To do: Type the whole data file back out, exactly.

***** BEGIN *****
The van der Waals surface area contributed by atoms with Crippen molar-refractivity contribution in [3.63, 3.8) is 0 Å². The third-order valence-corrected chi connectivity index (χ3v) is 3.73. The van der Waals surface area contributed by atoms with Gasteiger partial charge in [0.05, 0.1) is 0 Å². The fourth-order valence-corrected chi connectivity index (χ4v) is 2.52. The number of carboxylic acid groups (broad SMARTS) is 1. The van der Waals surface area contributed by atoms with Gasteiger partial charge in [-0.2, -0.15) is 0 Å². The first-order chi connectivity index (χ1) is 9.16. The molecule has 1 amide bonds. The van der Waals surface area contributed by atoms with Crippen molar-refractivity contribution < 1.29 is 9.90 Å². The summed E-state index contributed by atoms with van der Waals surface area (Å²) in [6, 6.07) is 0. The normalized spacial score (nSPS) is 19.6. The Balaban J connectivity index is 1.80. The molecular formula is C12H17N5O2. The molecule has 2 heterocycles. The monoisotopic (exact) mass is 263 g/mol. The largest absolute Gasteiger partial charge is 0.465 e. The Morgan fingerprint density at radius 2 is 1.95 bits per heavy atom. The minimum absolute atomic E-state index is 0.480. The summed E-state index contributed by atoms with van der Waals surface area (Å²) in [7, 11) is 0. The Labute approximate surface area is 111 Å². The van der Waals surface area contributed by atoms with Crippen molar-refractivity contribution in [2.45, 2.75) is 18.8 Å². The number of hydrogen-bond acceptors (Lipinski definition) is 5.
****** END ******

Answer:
The van der Waals surface area contributed by atoms with Crippen molar-refractivity contribution in [3.63, 3.8) is 0 Å². The third-order valence-corrected chi connectivity index (χ3v) is 3.73. The van der Waals surface area contributed by atoms with Gasteiger partial charge in [0.05, 0.1) is 0 Å². The fourth-order valence-corrected chi connectivity index (χ4v) is 2.52. The number of carboxylic acid groups (broad SMARTS) is 1. The van der Waals surface area contributed by atoms with Gasteiger partial charge in [-0.2, -0.15) is 0 Å². The first-order chi connectivity index (χ1) is 9.16. The molecule has 1 amide bonds. The van der Waals surface area contributed by atoms with Crippen molar-refractivity contribution < 1.29 is 9.90 Å². The summed E-state index contributed by atoms with van der Waals surface area (Å²) in [6, 6.07) is 0. The normalized spacial score (nSPS) is 19.6. The Balaban J connectivity index is 1.80. The molecular formula is C12H17N5O2. The molecule has 2 heterocycles. The monoisotopic (exact) mass is 263 g/mol. The largest absolute Gasteiger partial charge is 0.465 e. The Morgan fingerprint density at radius 2 is 1.95 bits per heavy atom. The minimum absolute atomic E-state index is 0.480. The summed E-state index contributed by atoms with van der Waals surface area (Å²) in [7, 11) is 0. The Labute approximate surface area is 111 Å². The van der Waals surface area contributed by atoms with Crippen molar-refractivity contribution in [2.45, 2.75) is 18.8 Å². The number of hydrogen-bond acceptors (Lipinski definition) is 5.